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Bankruptcy Court Cannot Use Section 105 to Contravene Other Bankruptcy Code Provisions Says The Supreme Court

Law v. Siegel, 2014 WL 813702, 571 U.S. ___ (2014)

Justice Scalia delivered the Opinion issued by the Supreme Court in Law v. Siegel, which reversed the decision of the Ninth Circuit allowing a Chapter 7 trustee to surcharge a debtor’s homestead exemption pursuant to Section 105 of the Bankruptcy Code despite clear contrary authority of Section 522(k).  During his Chapter 7 proceeding, Steven Law (the “Debtor“) elected to claim a homestead exemption under California state law.  Pursuant to the express language of Section 522(k) of the Bankruptcy Code, the property subject to the exemption was to be free from liability “for payment or any administrative expense.”

Nevertheless, the Bankruptcy Court permitted the Chapter 7 trustee to surcharge the entire homestead exemption to defray the trustee’s legal fees incurred in overcoming the Debtor’s fraudulent misrepresentations related to fictitious liens manufactured by the Debtor to create equity in his property and thus, avoid its sale.  The Bankruptcy Appellate Panel and the Ninth Circuit both affirmed the decision, holding it within the Court’s inherent powers to protect the integrity of the bankruptcy process when faced with debtor misconduct.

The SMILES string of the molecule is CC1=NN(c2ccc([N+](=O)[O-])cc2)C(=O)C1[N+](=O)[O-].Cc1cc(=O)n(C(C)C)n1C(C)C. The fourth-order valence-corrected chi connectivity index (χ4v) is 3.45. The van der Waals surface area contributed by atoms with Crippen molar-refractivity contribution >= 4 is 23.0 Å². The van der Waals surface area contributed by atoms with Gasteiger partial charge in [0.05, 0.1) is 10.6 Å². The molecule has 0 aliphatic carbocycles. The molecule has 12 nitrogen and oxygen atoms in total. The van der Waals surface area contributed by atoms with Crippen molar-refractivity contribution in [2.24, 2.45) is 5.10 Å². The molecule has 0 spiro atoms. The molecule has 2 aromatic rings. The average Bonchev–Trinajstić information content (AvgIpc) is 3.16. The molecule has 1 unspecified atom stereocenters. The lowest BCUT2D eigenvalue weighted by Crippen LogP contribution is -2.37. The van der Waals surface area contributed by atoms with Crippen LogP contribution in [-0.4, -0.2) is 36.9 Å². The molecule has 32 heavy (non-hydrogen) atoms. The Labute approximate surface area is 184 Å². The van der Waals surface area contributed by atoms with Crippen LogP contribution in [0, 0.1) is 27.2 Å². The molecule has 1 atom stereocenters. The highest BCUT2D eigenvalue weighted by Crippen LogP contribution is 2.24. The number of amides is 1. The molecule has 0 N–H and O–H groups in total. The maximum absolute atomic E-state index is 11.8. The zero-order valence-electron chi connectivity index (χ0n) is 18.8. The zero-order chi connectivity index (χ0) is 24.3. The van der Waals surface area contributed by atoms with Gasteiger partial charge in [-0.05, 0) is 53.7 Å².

The Supreme Court was fast and direct with its reversal.  As the Court has previously held, a bankruptcy court possesses the statutory and inherent authority to carry out the Bankruptcy Code and sanction abusive practices.  However, it cannot exercise such powers if doing so overrides or contradicts specific provisions of the Bankruptcy Code.  In Law, the Supreme Court held that the trustee’s surcharge was an administrative expense, and thus, the Bankruptcy Court violated Section 522(k)’s express terms when it allowed the Debtor’s exemption to be reduced to pay it.  The Supreme Court acknowledged the “inequitable” result in light of the debtor’s “egregious misconduct,” but stated that “it is not for the courts to alter the balance struck by [Congress].”  While there exists ample authority to sanction dishonest debtors, the sanctions a bankruptcy court may impose “may not contravene express provisions of the Bankruptcy Code.”